If you have found your passion, pursue it relentlessly, but don’t expect that you will be able to make a) money right away, b) a lot of money c) money at all. Pursuing your passion may come at the price of having to work odd jobs until you can monetize your passion, or it may involve pursuing your passion (e.g. painting) privately as a hobby if the market currently doesn’t value your work a lot. Still, the most depressing thing you can do is remove your passion from your life completely, just because it doesn’t make money or doesn’t make money yet.
Passions are at the center of a fulfilling life, and so they HAVE to be pursued if we want to live a life that we won’t regret in the end. But rather than to think that our passions will either a) lead to an amazingly successful career right away or b) lead to nothing, we should focus on how we can incorporate our passion into our life under all circumstances. That way, our lives will always contain what is most meaningful to us, and we still give ourselves a chance to grow into something bigger.
A “great” career might include high status and wealth, but in the end, it is the fulfillment that matters the most. The rest is a bonus. Hence, if a person realizes that they are most passionate about being a kindergarten teacher, gardener, or nurse, they might not make the most money or have the highest social status.
Still, they will be able to claim that they followed their passion and that they would not have wanted to choose a different career just because somebody told them that their’s wasn’t “great.” (Of course, if you settle for a job that you don’t really want and you try to rationalize that “this is really an honourable career, you know!”, then you might want to reconsider if there isn’t another thing that you would rather like to do, but haven’t dared to pursue yet. Also, given the importance of certain jobs, we should certainly reconsider the wages of those who are actually willing to do those important jobs.)
In the same sense, a “passion” doesn’t have to be an incredibly extroverted affair. A person’s greatest passion may be to work as a forest warden, taking care of the local environment etc. Again, if that is fulfilling for this particular person and if that person, in their heart of hearts, would not want to be anywhere else, that would be a “great” career based on the pursuit of personal passion, even if it doesn’t look like a spectacular, high-energy thing from the outside.
Indeed, fear is probably the greatest obstacle in pursuing our passions: Fear of disapproval, fear of social isolation, fear of poverty, fear of uncertainty, fear of injury. But, while this is true, we should not think of this issue as a personal failure. Mr. Smith’s comment should not be understood as an accusation of weakness, even though that’s how many people might hear it (and how some people may actually say it).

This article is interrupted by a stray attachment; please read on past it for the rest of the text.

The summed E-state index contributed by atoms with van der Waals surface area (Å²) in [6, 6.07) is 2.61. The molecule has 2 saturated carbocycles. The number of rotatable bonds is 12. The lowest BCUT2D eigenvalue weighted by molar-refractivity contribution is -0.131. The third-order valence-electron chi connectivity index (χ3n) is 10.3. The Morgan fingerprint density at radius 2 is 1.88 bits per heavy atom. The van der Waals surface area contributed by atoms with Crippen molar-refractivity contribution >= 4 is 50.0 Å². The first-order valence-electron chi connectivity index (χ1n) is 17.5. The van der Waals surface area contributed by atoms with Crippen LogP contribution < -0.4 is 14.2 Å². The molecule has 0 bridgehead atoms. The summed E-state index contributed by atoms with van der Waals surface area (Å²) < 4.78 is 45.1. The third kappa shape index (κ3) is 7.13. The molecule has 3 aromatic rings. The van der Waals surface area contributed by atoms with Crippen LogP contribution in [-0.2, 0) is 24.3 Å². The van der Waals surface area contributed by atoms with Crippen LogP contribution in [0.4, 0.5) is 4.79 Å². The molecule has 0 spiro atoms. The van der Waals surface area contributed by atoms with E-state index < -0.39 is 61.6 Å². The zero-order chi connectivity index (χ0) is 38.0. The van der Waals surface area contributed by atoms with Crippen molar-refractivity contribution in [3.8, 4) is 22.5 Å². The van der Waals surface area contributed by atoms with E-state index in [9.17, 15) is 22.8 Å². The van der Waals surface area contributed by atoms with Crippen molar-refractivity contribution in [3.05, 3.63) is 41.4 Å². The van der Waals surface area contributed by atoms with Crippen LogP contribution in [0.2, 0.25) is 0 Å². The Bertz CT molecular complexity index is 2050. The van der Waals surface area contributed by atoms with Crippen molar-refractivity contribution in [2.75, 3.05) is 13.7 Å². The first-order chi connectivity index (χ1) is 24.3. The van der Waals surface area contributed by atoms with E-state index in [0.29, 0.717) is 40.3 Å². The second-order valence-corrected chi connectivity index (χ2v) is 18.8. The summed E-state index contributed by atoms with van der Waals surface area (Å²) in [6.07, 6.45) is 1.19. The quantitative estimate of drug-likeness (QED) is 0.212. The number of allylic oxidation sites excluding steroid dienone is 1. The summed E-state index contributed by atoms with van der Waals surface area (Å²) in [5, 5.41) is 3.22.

Instead, we should recognize the obstacle of fear as a neutral fact because once we have recognized it as an obstacle, we can now work on how to overcome it. We should not think of fear as something successful people don’t have, and the rest is unlucky. We should realize that emotional health and the ability to not stand in our own way is a matter of personal fitness & development and that personal development is just another part of striving for a great career (e.g. we would never “accuse” a person, like: “You know why you will never finish a marathon?!?! BECAUSE YOU’RE NOT IN SHAPE!!!”. Well…duh! Instead, we would regard it as an obvious fact that anyone who wants to run a marathon has to improve their fitness to a sufficient degree first.)
So, instead of treating your current emotional/cognitive configuration as an unchangeable fact, treat it as something that can be developed in such ways as to enable you to pursue what you’re passionate about.
Be honest when you fail.
Failure is inevitable. But being able to face it directly and honestly by communicating it to others and yourself will allow you to learn and move forward. Apologize when it does happen. Shave your ego down and learn as much as possible.
Career Success is about being happy with your career and appreciating where you are at this moment in time. I have learned that it’s okay if my career goals are unclear right now, as long as I enjoy where I am at this moment in time. It may take some time for me to feel more confident about my career goals but until then, I will keep pushing forward.